Review: Asphalt 3D (3DS)

On the surface one can’t help but feel sorry for Asphalt 3D. Despite there being a number of games in the Asphalt franchise, it has nowhere near the brand recognition or fanbase that Ridge Racer commands. Can the game leave behind its iOS image and break into the upper echelon of racing games on Nintendo’s flash new handheld?

First impressions are surprisingly solid as you swoop into the futuristic car showroom. The 3D effect is fantastic as your car spins on the spot, with stat bars hovering overheard. It’s a simple trick, but it leaves you with a large grin on your face.

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[boxout]From browsing through the combined list of 42 licensed cars and bikes you would be forgiven for mistaking Asphalt 3D for a realistic simulation. Minis and Abarths are nestled between Ferraris, Bugattis, and Ducatis in a ‘who’s who’ of the motor world (including the very swish Mercedes SLR McLaren Stirling Moss). Whilst we live in an age where racing games with a 1000 car roster have been achieved, the 42 in Asphalt 3D are nicely varied and there is something for everyone.

Appearances, though, can be deceiving as the game is far from realistic. Instead of tyre choices and suspension settings you are given a game that is a cross between Ridge Racer and Buronout. The handling is 100% set up for those who enjoy arcade style racing with huge, easily maintainable drifts just a flick of the Circle Pad away. Boosting also plays a vital part, with various in game actions causing your boost meter to fill. There are four stages of boost, each one stronger than the last, with the final stage making the screen go a bit Tron-like as you try to avoid little things such as walls and buildings.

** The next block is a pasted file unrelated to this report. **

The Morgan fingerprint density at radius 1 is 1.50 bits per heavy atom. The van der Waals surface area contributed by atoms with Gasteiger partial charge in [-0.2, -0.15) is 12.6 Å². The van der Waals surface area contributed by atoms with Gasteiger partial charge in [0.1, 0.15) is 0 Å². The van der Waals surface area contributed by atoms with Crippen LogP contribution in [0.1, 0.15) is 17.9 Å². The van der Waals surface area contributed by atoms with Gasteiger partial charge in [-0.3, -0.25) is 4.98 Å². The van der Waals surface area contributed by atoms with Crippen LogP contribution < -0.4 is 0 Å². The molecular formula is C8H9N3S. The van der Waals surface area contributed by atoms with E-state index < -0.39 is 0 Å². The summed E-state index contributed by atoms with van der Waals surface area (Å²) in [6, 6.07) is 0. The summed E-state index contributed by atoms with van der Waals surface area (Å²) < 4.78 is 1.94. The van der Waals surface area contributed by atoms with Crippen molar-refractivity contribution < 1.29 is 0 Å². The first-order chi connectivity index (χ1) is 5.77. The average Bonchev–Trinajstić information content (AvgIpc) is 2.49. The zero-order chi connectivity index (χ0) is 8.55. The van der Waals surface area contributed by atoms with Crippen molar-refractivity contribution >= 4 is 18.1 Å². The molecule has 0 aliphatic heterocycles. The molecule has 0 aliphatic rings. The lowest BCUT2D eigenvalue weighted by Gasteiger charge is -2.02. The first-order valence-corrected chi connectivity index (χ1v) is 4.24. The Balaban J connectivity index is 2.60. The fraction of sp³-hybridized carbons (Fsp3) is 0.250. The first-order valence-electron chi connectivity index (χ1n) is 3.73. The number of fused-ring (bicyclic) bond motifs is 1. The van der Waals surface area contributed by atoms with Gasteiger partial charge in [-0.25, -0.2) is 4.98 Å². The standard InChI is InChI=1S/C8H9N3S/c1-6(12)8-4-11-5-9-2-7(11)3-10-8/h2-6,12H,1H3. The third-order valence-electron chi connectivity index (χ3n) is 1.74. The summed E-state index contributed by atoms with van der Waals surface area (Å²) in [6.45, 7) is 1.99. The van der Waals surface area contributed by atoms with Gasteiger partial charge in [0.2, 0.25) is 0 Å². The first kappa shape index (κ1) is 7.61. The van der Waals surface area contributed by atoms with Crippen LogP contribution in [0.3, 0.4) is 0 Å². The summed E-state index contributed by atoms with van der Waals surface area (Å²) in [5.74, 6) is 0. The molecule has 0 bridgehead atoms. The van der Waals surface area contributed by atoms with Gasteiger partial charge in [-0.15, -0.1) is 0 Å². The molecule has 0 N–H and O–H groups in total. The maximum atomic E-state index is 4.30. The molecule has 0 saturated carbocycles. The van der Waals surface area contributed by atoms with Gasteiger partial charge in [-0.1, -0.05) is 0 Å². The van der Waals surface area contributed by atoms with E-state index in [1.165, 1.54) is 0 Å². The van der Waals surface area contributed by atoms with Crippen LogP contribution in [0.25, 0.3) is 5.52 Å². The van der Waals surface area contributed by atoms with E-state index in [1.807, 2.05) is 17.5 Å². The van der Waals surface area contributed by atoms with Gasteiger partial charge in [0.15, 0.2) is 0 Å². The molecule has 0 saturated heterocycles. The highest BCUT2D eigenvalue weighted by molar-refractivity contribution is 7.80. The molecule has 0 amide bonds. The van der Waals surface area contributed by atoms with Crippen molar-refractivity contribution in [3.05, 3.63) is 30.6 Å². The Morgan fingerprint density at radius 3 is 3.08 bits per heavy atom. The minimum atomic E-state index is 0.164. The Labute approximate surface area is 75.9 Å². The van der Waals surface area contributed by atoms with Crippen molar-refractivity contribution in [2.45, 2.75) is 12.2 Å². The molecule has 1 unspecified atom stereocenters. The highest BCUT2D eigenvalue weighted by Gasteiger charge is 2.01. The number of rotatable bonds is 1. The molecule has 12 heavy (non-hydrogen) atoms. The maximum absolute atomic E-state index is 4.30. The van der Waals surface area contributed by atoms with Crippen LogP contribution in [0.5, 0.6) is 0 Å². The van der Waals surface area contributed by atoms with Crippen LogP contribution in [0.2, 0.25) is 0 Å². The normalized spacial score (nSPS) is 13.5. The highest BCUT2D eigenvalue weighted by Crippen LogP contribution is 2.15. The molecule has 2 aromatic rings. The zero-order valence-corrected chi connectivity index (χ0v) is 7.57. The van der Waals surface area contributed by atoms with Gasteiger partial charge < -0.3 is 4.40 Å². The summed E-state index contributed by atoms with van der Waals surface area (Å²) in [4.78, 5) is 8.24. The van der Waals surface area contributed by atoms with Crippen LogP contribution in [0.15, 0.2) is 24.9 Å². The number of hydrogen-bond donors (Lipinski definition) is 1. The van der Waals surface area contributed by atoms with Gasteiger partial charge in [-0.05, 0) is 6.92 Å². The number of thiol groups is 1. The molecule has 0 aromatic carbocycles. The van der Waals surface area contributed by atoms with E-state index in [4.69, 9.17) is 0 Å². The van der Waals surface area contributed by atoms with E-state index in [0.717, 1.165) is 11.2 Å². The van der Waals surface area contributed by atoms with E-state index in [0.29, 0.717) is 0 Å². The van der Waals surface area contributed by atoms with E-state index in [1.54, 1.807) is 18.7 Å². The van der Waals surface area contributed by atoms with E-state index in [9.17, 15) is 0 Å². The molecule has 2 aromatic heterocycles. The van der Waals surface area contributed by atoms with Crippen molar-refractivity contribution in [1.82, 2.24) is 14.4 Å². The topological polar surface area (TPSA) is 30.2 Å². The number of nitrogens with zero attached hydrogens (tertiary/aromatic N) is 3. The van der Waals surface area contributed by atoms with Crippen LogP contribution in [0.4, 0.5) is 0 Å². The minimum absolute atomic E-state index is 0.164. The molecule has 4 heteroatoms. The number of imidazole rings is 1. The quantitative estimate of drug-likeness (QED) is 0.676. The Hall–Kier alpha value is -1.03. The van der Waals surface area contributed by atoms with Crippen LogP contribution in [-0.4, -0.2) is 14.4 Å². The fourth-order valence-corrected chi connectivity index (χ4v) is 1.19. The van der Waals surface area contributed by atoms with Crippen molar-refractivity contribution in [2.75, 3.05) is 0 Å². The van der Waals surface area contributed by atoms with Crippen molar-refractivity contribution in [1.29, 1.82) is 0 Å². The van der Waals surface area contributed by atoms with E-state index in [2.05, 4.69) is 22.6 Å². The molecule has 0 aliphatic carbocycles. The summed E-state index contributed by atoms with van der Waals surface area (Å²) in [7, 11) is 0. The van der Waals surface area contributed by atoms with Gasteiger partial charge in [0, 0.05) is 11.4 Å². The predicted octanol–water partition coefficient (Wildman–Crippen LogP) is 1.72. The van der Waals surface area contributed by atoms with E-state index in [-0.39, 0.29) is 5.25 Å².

The main meat of the game can be found in the competition mode, which consists of 70 races broken down into 14 leagues. Winning these races will earn you both money and XP. Money can be used to upgrade your current car, whilst XP will grant you access to shiny new ones. Whilst not particularly deep, the upgrade system is a welcome addition, giving you the chance to buy and fit parts to improve your car in several categories. It also provides you with a bit of a conundrum when you unlock a new car – do you buy it, or stick with the machine you have invested so much money in already?

Rather than just straight race events, Asphalt 3D mixes things up with a number of challenges. First up is the normal race, which is just you against rival racers. The ‘Duel’ sees you in a one on one race against a car of similar power, in a test of your ability. Occasionally you will be asked to take part in a drift event, which requires you to drift and score over a set amount of points by the time your cross the finish line.

‘Cash Attack’ sees you trying to earn over a set amount of cash before your three laps are up, which can be achieved by picking up the cash power-ups, drifting, or driving like a lunatic. ‘Time Trial’ is exactly what you think it is; you against the clock in a race to the finish. ‘Vigilante’ is reminiscent of Burnout’s ‘Takedown’ event, where you must crash into, and incapacitate, a set number of racers before the track ends.

To try and inject even more variety every race comes with two additional, albeit optional, challenges to try and complete, which will earn you more money and bonus XP. Some of these are great, and make races far more interesting (racing without braking, for example).

Earning over a certain amount of XP will also unlock sponsors for your driver. Every sponsor brings with them a perk, such as a +7% acceleration increase, and it is up to you to decide which one suits your driving style.